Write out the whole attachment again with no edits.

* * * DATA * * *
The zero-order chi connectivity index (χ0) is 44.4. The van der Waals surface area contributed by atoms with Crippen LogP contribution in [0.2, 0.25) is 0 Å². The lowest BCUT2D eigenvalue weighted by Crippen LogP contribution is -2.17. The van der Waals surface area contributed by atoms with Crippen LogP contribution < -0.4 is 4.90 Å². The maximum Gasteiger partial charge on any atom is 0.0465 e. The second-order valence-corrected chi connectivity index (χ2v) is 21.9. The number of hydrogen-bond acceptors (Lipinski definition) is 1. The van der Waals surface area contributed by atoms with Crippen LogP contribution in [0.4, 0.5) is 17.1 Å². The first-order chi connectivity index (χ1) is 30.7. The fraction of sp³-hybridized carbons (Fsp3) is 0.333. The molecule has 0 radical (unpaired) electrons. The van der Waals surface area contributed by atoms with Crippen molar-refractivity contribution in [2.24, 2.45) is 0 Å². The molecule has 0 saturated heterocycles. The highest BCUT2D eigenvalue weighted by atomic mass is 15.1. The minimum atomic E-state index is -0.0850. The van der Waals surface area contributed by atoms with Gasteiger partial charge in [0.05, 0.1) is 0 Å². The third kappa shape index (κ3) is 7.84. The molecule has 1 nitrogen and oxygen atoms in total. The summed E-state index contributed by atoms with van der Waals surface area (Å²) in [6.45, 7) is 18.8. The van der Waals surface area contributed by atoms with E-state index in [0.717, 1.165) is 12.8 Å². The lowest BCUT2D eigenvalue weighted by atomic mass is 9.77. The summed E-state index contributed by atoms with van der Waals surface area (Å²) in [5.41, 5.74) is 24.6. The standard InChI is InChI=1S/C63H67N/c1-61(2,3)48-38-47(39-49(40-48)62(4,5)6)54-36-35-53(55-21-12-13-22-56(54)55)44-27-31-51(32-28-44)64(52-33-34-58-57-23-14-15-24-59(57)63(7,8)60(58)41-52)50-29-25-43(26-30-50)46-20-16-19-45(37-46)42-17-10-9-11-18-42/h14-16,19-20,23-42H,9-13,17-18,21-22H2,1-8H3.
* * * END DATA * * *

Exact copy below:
The zero-order chi connectivity index (χ0) is 44.4. The van der Waals surface area contributed by atoms with Crippen LogP contribution in [0.2, 0.25) is 0 Å². The lowest BCUT2D eigenvalue weighted by Crippen LogP contribution is -2.17. The van der Waals surface area contributed by atoms with Crippen LogP contribution < -0.4 is 4.90 Å². The maximum Gasteiger partial charge on any atom is 0.0465 e. The second-order valence-corrected chi connectivity index (χ2v) is 21.9. The number of hydrogen-bond acceptors (Lipinski definition) is 1. The van der Waals surface area contributed by atoms with Crippen LogP contribution in [0.4, 0.5) is 17.1 Å². The first-order chi connectivity index (χ1) is 30.7. The fraction of sp³-hybridized carbons (Fsp3) is 0.333. The molecule has 0 radical (unpaired) electrons. The van der Waals surface area contributed by atoms with Crippen molar-refractivity contribution in [2.24, 2.45) is 0 Å². The molecule has 0 saturated heterocycles. The highest BCUT2D eigenvalue weighted by atomic mass is 15.1. The minimum atomic E-state index is -0.0850. The van der Waals surface area contributed by atoms with Gasteiger partial charge in [0.05, 0.1) is 0 Å². The third kappa shape index (κ3) is 7.84. The molecule has 1 nitrogen and oxygen atoms in total. The summed E-state index contributed by atoms with van der Waals surface area (Å²) in [6.45, 7) is 18.8. The van der Waals surface area contributed by atoms with E-state index in [0.717, 1.165) is 12.8 Å². The lowest BCUT2D eigenvalue weighted by atomic mass is 9.77. The summed E-state index contributed by atoms with van der Waals surface area (Å²) in [5.41, 5.74) is 24.6. The standard InChI is InChI=1S/C63H67N/c1-61(2,3)48-38-47(39-49(40-48)62(4,5)6)54-36-35-53(55-21-12-13-22-56(54)55)44-27-31-51(32-28-44)64(52-33-34-58-57-23-14-15-24-59(57)63(7,8)60(58)41-52)50-29-25-43(26-30-50)46-20-16-19-45(37-46)42-17-10-9-11-18-42/h14-16,19-20,23-42H,9-13,17-18,21-22H2,1-8H3.